It happens that either in Indonesia or in Russia, the problem of the ethnic minority’s autonomic ambition is mingled with some kind of Islamic extremism. If these minorities identify with Islam as a religion, their struggle for independence is not necessarily directed against the West, though. But it is in the interest of Moscow and Jakarta to claim the contrary. Those who pretend that this is also the problem of the West – since it is a terrorist question- hope to make everybody in Europe and the USA forget the other dimension of the problem, which is the struggle for independence.

But let’s recall that in the first half of the previous century, the struggle against colonization took also the aspect of “Islamic terrorism” in all North Africa. This is a problem well known by the French. When colonization ended, nobody heard anymore about Islamic terrorism in these countries, until the authoritarian regimes of Algeria and Tunisia re-produced it again, and claimed more assistance from the West, betting that France -for instance- would rather support a “dictatorial” regime than see its territory overwhelmed by illegal immigrants. And to some extent it worked!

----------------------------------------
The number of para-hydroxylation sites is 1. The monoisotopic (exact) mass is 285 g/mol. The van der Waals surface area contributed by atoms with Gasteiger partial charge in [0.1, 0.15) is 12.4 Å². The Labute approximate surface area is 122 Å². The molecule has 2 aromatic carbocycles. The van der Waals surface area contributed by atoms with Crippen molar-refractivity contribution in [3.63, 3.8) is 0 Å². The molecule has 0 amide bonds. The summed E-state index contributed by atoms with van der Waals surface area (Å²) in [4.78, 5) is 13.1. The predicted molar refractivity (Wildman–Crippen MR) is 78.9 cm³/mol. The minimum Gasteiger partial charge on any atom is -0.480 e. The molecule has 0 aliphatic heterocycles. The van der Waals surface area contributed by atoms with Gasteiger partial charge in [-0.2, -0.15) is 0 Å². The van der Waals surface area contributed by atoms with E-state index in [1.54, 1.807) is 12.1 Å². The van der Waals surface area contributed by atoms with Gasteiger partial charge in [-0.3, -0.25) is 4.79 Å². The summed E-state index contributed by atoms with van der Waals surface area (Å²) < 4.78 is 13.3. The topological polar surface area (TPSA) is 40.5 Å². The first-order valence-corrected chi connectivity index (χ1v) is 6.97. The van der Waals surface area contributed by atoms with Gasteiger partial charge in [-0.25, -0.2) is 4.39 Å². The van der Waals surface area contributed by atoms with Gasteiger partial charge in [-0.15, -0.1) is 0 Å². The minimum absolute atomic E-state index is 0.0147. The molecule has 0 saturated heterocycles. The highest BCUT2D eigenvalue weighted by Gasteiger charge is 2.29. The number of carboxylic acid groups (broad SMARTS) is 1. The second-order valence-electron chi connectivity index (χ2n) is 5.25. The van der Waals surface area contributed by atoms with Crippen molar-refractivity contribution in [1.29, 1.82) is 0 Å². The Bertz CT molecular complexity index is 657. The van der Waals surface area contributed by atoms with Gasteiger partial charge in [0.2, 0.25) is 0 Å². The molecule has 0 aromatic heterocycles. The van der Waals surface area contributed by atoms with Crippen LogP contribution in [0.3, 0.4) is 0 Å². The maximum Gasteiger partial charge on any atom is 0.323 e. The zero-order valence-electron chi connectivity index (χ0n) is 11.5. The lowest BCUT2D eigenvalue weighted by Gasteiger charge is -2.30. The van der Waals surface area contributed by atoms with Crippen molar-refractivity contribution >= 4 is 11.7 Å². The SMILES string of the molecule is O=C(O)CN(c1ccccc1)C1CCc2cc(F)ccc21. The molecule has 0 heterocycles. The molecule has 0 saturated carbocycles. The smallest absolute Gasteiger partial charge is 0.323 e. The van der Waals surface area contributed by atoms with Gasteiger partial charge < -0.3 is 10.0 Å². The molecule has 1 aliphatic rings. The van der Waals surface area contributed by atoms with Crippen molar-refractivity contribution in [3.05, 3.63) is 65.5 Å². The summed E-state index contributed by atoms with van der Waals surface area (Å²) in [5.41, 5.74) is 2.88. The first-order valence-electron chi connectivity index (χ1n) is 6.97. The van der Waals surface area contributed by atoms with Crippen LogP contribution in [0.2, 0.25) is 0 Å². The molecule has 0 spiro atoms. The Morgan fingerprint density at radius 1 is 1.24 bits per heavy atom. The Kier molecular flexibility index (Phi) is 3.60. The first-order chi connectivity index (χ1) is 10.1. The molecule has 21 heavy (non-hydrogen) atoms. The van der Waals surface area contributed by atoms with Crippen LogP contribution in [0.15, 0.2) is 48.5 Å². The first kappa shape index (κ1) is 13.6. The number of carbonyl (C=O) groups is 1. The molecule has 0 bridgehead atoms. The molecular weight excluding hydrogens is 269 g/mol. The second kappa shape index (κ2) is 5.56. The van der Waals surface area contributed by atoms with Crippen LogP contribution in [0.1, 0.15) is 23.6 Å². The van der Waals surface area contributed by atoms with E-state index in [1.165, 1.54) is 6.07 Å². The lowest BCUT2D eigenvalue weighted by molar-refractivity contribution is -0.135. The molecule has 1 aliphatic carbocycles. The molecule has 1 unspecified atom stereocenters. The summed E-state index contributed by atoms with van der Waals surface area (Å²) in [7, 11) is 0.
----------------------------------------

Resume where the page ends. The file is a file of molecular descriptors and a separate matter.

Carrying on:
It worked so well, that when you wonder: for who profits terrorism in such or such country, you will find easily the answer: the State.

Who, but the State, failed in finding a way out from the political impasse through a democratic process? Who but the State oppressed the opponents and forced them to choose between jail and armed struggle? Who, but the State, would take advantage from the expected Western assistance if a “terrorist case” were found to be plaguing the system and threatening the Western interests? And Last – but not least- what would better bring (economic and political) support to the dwindling authoritative regimes than international terrorism growing out of a local political struggle?

Think it over.

Hichem Karoui is a writer and journalist living in Paris, France.